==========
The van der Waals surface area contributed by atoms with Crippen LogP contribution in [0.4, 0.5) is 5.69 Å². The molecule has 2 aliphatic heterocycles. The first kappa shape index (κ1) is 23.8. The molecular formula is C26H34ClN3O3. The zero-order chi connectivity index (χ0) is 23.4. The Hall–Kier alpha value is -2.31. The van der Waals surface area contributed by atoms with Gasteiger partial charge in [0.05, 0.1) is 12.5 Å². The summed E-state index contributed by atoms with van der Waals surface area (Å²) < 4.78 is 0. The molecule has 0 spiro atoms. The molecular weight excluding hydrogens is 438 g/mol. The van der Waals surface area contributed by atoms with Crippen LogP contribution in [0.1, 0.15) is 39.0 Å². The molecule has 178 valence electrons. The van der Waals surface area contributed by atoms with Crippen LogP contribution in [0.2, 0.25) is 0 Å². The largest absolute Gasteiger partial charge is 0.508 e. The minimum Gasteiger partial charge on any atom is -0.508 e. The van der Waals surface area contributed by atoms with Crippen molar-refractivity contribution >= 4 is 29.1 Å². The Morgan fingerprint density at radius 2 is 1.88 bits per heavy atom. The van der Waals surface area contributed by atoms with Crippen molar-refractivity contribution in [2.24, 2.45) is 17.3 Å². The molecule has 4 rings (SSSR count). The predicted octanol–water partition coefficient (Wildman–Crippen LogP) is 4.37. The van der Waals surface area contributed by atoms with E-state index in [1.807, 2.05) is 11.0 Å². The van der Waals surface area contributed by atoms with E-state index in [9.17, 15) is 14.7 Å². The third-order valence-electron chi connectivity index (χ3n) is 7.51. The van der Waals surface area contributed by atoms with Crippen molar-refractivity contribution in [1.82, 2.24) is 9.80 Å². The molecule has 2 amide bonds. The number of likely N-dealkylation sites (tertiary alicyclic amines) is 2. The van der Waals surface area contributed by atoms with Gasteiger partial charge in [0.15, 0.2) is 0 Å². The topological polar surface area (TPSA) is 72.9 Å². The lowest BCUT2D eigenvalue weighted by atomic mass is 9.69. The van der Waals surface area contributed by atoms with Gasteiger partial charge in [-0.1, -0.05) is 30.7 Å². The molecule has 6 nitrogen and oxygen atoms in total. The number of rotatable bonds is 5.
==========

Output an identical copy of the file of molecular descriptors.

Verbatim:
The van der Waals surface area contributed by atoms with Crippen LogP contribution in [0.4, 0.5) is 5.69 Å². The molecule has 2 aliphatic heterocycles. The first kappa shape index (κ1) is 23.8. The molecular formula is C26H34ClN3O3. The zero-order chi connectivity index (χ0) is 23.4. The Hall–Kier alpha value is -2.31. The van der Waals surface area contributed by atoms with Gasteiger partial charge in [0.05, 0.1) is 12.5 Å². The summed E-state index contributed by atoms with van der Waals surface area (Å²) < 4.78 is 0. The molecule has 0 spiro atoms. The molecular weight excluding hydrogens is 438 g/mol. The van der Waals surface area contributed by atoms with Crippen LogP contribution in [0.1, 0.15) is 39.0 Å². The molecule has 178 valence electrons. The van der Waals surface area contributed by atoms with Crippen LogP contribution in [0.2, 0.25) is 0 Å². The largest absolute Gasteiger partial charge is 0.508 e. The minimum Gasteiger partial charge on any atom is -0.508 e. The van der Waals surface area contributed by atoms with Crippen molar-refractivity contribution >= 4 is 29.1 Å². The Morgan fingerprint density at radius 2 is 1.88 bits per heavy atom. The van der Waals surface area contributed by atoms with Crippen molar-refractivity contribution in [2.24, 2.45) is 17.3 Å². The molecule has 4 rings (SSSR count). The predicted octanol–water partition coefficient (Wildman–Crippen LogP) is 4.37. The van der Waals surface area contributed by atoms with E-state index in [1.807, 2.05) is 11.0 Å². The van der Waals surface area contributed by atoms with E-state index in [9.17, 15) is 14.7 Å². The third-order valence-electron chi connectivity index (χ3n) is 7.51. The van der Waals surface area contributed by atoms with Crippen molar-refractivity contribution in [1.82, 2.24) is 9.80 Å². The molecule has 2 amide bonds. The number of likely N-dealkylation sites (tertiary alicyclic amines) is 2. The van der Waals surface area contributed by atoms with Gasteiger partial charge in [0.15, 0.2) is 0 Å². The topological polar surface area (TPSA) is 72.9 Å². The lowest BCUT2D eigenvalue weighted by atomic mass is 9.69. The van der Waals surface area contributed by atoms with Gasteiger partial charge in [-0.1, -0.05) is 30.7 Å². The molecule has 6 nitrogen and oxygen atoms in total. The number of rotatable bonds is 5.